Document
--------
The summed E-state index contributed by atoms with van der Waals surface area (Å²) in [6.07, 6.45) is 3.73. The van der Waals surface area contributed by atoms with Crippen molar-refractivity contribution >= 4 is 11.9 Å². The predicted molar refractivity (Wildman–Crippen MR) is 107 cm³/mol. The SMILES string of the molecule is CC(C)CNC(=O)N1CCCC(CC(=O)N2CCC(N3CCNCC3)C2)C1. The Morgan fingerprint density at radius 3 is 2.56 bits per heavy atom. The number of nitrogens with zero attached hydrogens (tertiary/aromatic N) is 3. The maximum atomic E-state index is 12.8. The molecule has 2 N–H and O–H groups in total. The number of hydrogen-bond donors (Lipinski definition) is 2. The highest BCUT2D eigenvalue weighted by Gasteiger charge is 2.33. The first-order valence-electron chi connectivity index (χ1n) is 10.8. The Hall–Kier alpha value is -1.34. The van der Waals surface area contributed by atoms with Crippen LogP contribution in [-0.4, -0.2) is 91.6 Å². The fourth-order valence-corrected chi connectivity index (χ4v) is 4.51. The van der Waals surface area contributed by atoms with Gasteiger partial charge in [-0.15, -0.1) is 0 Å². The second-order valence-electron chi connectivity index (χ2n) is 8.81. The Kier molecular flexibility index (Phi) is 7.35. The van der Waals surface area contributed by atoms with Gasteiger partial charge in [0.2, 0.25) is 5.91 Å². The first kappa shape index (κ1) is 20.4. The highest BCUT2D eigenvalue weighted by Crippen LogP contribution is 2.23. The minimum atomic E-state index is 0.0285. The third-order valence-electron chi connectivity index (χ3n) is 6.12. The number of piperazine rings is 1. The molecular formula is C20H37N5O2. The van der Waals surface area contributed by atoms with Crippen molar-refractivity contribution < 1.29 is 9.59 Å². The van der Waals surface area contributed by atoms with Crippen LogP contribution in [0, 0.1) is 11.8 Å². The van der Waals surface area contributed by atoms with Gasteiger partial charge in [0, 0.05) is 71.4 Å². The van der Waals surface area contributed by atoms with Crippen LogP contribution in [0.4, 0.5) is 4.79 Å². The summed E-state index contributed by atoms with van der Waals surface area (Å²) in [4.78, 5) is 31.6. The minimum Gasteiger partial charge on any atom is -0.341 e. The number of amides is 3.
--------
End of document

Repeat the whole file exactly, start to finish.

The summed E-state index contributed by atoms with van der Waals surface area (Å²) in [6.07, 6.45) is 3.73. The van der Waals surface area contributed by atoms with Crippen molar-refractivity contribution >= 4 is 11.9 Å². The predicted molar refractivity (Wildman–Crippen MR) is 107 cm³/mol. The SMILES string of the molecule is CC(C)CNC(=O)N1CCCC(CC(=O)N2CCC(N3CCNCC3)C2)C1. The Morgan fingerprint density at radius 3 is 2.56 bits per heavy atom. The number of nitrogens with zero attached hydrogens (tertiary/aromatic N) is 3. The maximum atomic E-state index is 12.8. The molecule has 2 N–H and O–H groups in total. The number of hydrogen-bond donors (Lipinski definition) is 2. The highest BCUT2D eigenvalue weighted by Gasteiger charge is 2.33. The first-order valence-electron chi connectivity index (χ1n) is 10.8. The Hall–Kier alpha value is -1.34. The van der Waals surface area contributed by atoms with Crippen LogP contribution in [-0.4, -0.2) is 91.6 Å². The fourth-order valence-corrected chi connectivity index (χ4v) is 4.51. The van der Waals surface area contributed by atoms with Gasteiger partial charge in [-0.15, -0.1) is 0 Å². The second-order valence-electron chi connectivity index (χ2n) is 8.81. The Kier molecular flexibility index (Phi) is 7.35. The van der Waals surface area contributed by atoms with Gasteiger partial charge in [0.2, 0.25) is 5.91 Å². The first kappa shape index (κ1) is 20.4. The highest BCUT2D eigenvalue weighted by Crippen LogP contribution is 2.23. The minimum atomic E-state index is 0.0285. The third-order valence-electron chi connectivity index (χ3n) is 6.12. The number of piperazine rings is 1. The molecular formula is C20H37N5O2. The van der Waals surface area contributed by atoms with Crippen molar-refractivity contribution < 1.29 is 9.59 Å². The van der Waals surface area contributed by atoms with Crippen LogP contribution in [0, 0.1) is 11.8 Å². The van der Waals surface area contributed by atoms with Gasteiger partial charge in [0, 0.05) is 71.4 Å². The van der Waals surface area contributed by atoms with Crippen LogP contribution in [0.4, 0.5) is 4.79 Å². The summed E-state index contributed by atoms with van der Waals surface area (Å²) in [4.78, 5) is 31.6. The minimum Gasteiger partial charge on any atom is -0.341 e. The number of amides is 3.